Women got the vote 91 years ago this month, but too many of us are still not exercising this most precious right. Single women, in particular, don’t vote in the same numbers as their married sisters, yet are in greater need of government policies and programs that will ensure them a brighter future. Indeed, in 2010, according to exit polling data, the “marriage gap” — the difference in voter participation and voter behavior between married women and unmarried women — was 30 points. These differences have gone largely unmeasured by the major electoral polling companies, which typically don’t include a marital status question in their surveys.
Those of us who support a women’s agenda must work harder to make sure that women recognize that elections — and their votes — matter immensely. The 2012 election will be an important one for women. The candidates we elect for local, state and national office will determine how we address our nation’s most pressing challenges — and those decisions will disproportionately impact women. Here’s what I mean:
Challenge No. 1: Creating jobs.
The current economic downturn was dubbed the “mancession” by some, because male unemployment has remained higher at 9.5 percent than unemployment among females, now at 8.5 percent. But since 2008, job losses have increased more among women have increased more among women than among men. In fact, men have gained jobs as the recovery progresses while women’s unemployment rate has actually increased. This recession is the first since 1970 in which women have lost jobs even as men have gained them — a disparity yet to be explained by economists. Women desperately require both an answer to their particular employment situation and the development of programs that address their needs. For example, a federal program rebuilding infrastructure is surely a good idea, but it is not clear it will help women nearly as much as men.
Challenge No. 2: Fulfilling the promise of health care for all.
Women will get a huge boost from the new rules adopted for the implementation of the Affordable Care Act. Preventive services, including birth control and standard cancer screening tests will be included without additional fees in the standard package of care offered on the insurance exchanges to be created under the new law. Women need to vote in 2012 to preserve these changes. Since many more married women are covered by family policies that already have these provisions, it is single women without such private insurance that are at most risk of losing out should an election reverse health care reform.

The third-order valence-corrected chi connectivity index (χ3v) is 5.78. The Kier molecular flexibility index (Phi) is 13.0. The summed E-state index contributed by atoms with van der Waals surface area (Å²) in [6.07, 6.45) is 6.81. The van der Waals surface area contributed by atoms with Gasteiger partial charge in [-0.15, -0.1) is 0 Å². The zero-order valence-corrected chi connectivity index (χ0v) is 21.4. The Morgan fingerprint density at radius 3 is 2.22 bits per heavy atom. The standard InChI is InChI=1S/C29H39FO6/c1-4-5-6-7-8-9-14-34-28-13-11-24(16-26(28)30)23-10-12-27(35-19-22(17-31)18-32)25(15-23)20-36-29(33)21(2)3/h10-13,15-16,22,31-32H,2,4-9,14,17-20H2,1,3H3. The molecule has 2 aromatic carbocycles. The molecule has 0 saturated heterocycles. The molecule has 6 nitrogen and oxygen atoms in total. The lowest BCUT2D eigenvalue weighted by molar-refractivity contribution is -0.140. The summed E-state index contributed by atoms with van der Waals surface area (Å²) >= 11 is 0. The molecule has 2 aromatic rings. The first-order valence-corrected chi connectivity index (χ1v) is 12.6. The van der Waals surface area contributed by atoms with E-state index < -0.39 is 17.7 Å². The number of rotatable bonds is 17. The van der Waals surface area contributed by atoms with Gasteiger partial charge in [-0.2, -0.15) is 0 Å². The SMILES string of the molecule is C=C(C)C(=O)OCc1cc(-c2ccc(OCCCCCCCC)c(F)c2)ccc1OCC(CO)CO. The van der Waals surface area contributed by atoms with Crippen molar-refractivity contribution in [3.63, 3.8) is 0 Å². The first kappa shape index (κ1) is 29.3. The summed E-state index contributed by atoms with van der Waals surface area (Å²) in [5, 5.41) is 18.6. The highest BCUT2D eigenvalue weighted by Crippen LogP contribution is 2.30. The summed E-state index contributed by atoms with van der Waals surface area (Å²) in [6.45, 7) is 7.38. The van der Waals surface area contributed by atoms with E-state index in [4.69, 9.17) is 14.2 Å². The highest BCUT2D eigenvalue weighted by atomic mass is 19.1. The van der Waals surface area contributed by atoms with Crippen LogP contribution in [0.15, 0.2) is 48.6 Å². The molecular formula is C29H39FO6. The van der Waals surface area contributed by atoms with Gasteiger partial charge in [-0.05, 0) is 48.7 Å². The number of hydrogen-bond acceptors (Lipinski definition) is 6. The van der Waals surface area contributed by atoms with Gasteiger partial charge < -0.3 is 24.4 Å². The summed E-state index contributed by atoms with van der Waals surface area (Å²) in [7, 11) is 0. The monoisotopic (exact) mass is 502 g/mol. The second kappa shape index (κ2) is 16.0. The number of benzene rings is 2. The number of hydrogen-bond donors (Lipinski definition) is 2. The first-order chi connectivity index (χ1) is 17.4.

Challenge No. 3: Preserving the social safety net.
Perhaps most of all, women need to worry about the many efforts to undermine the social safety net, including proposed reductions in Social Security, Medicare and Medicaid, in the name of deficit reduction. Women rely much more heavily than men on these programs. Take away Social Security, and nearly half of all elderly women — 8.5 million — would slip below the poverty line. More than three million children receive Social Security benefits that enable families to remain in their homes and pay their bills when a breadwinner has died; 6 percent of all Social Security beneficiaries are children.
Women make up 56 percent of Medicare beneficiaries 65 and older, and 62 percent of those 80 and older. Three-quarters of Medicaid beneficiaries are women age 18 to 64. Forty-one percent of all births in the U.S. — 1.68 million — are paid for by Medicaid. And, more than 4.5 million older, low-income women on Medicare rely on Medicaid to cover their long term care services and Medicare cost-sharing. Many, many middle class families rely on Medicaid to pay for an elderly relative in need of long-term care — care that is not covered by Medicare.
The stakes for women in 2012 are incredibly high. The women who grasp this fact and vote accordingly can sway the results. If candidates who campaign for women’s votes based on women’s interests win, then we can truly celebrate the anniversary of women’s suffrage.
Nancy K. Kaufman is the chief executive officer for the National Council of Jewish Women (NCJW), a grassroots organization inspired by Jewish values that strives to improve the quality of life for women, children, and families and to safeguard individual rights and freedoms.
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